Performing an External Analysis
Written by Clayton Reeves for Gaebler Ventures
Performing an external analysis is important to the long term competitiveness of your firm. Being cognizant of your environment is advisable for an individual as well as a company. This article discusses the steps necessary to perform a quality external audit.
In this article, we take a look at the process of performing an external audit.
The external audit process must be holistic in scope and include all levels of management.
People appreciate the opportunity to contribute to strategic management and may have certain insights that can help your small business excel.
First, gather all of the competitive intelligence about the most important external factors for a business. Those factors include economic, social, cultural, demographic, environmental, political, governmental, legal, regulatory, technological and general competitive.
Researchers should monitor all the key sources of this information. This can include trade journals, newspapers, magazines and peer reviewed articles. This approach provides a continuously updated information stream to your firm. It keeps up with the changing times while also allowing for a big picture view.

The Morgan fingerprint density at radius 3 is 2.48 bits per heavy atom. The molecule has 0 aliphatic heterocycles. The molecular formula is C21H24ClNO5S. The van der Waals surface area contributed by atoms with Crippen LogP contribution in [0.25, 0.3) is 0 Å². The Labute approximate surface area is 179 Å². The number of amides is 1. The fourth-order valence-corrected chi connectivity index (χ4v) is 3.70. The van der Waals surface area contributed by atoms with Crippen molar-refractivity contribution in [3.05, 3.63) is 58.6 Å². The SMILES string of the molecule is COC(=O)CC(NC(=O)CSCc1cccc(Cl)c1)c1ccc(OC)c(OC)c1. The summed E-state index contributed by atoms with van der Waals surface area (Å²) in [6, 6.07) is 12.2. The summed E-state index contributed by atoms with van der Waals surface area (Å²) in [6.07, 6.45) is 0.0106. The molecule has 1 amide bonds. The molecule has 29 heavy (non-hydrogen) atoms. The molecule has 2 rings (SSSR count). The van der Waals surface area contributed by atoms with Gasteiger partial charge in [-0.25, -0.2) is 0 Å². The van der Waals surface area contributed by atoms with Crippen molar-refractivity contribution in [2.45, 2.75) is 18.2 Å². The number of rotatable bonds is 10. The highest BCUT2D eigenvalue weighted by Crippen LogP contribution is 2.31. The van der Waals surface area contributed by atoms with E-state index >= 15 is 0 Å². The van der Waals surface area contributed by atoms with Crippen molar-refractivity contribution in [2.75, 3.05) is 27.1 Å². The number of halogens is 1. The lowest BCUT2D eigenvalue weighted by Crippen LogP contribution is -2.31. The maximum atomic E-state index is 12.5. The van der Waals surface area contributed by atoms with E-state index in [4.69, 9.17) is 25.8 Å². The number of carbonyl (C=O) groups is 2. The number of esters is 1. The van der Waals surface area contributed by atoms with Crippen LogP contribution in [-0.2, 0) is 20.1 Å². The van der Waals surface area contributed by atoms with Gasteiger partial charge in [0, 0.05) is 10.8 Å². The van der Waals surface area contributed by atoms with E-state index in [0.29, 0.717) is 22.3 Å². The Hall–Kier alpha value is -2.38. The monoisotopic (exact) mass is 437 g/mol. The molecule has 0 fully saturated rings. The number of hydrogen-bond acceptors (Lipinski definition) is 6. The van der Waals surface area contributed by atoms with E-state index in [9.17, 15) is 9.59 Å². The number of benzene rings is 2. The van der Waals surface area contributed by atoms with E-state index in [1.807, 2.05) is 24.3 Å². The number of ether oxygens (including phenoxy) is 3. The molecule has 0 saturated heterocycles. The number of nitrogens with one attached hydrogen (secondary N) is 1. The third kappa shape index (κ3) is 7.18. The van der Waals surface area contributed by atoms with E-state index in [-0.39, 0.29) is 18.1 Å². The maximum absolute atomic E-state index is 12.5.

Remember that the external factors you are looking at must have certain attributes. First, they must be important to the long term purpose of the firm. They must be measurable so that they can be accurately recorded. Subjectivity in measurement can create bias. Also, they should apply to all the competing firms as a whole. More specific external forces should be more weakly associated with the firm as a whole.
After making sure these attributes are present and assimilating this information, it should be evaluated in such a way that conclusions can be drawn.
There are several ways to do this. List the factors and observations on a big board with your entire management team in place. Then start an intelligent discussion about the forces that are listed on the wall. Everyone from supplier, distributer and consumer should have a different opinion about the impact of all of the external forces. Make sure that there is a consumer ombudsman for the consumers to have representation.
After discussion, have the management team rank the external forces and the importance to the company as a whole. This should give a good view of how the company views these opportunities and risks. Hopefully, some conclusions can be drawn and directives planned based on this external audit.
The key to this entire process is to tie the external forces to the intrinsic forces of your company. In order to do that, you must also be sure to perform an internal audit.
The combination of the two business audits forms a powerful foundation for defining effective business strategies and implementing meaningful change.
When he's not playing racquetball or studying for a class, Clayton Reeves enjoys writing articles about entrepreneurship. He is currently an MBA student at the University of Missouri with a concentration in Economics and Finance.
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